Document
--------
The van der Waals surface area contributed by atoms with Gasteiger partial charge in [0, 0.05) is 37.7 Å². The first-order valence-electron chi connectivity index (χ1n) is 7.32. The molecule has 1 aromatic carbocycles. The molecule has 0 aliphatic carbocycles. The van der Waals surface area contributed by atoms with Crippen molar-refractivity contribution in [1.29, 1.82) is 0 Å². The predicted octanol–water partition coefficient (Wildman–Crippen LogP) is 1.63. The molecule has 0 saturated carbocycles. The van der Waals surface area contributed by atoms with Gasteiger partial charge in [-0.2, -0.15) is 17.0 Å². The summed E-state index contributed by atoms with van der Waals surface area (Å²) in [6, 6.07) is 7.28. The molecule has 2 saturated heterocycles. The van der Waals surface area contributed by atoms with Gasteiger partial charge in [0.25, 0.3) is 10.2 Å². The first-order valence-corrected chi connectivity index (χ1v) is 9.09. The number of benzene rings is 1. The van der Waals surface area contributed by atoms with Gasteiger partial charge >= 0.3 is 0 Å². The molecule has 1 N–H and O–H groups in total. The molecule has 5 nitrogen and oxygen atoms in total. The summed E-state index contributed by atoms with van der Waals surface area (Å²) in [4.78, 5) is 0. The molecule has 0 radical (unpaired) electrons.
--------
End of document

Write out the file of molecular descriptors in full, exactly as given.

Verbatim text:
The van der Waals surface area contributed by atoms with Gasteiger partial charge in [0, 0.05) is 37.7 Å². The first-order valence-electron chi connectivity index (χ1n) is 7.32. The molecule has 1 aromatic carbocycles. The molecule has 0 aliphatic carbocycles. The van der Waals surface area contributed by atoms with Crippen molar-refractivity contribution in [1.29, 1.82) is 0 Å². The predicted octanol–water partition coefficient (Wildman–Crippen LogP) is 1.63. The molecule has 0 saturated carbocycles. The van der Waals surface area contributed by atoms with Gasteiger partial charge in [-0.2, -0.15) is 17.0 Å². The summed E-state index contributed by atoms with van der Waals surface area (Å²) in [6, 6.07) is 7.28. The molecule has 2 saturated heterocycles. The van der Waals surface area contributed by atoms with Gasteiger partial charge in [0.25, 0.3) is 10.2 Å². The first-order valence-corrected chi connectivity index (χ1v) is 9.09. The number of benzene rings is 1. The van der Waals surface area contributed by atoms with Gasteiger partial charge >= 0.3 is 0 Å². The molecule has 1 N–H and O–H groups in total. The molecule has 5 nitrogen and oxygen atoms in total. The summed E-state index contributed by atoms with van der Waals surface area (Å²) in [4.78, 5) is 0. The molecule has 0 radical (unpaired) electrons.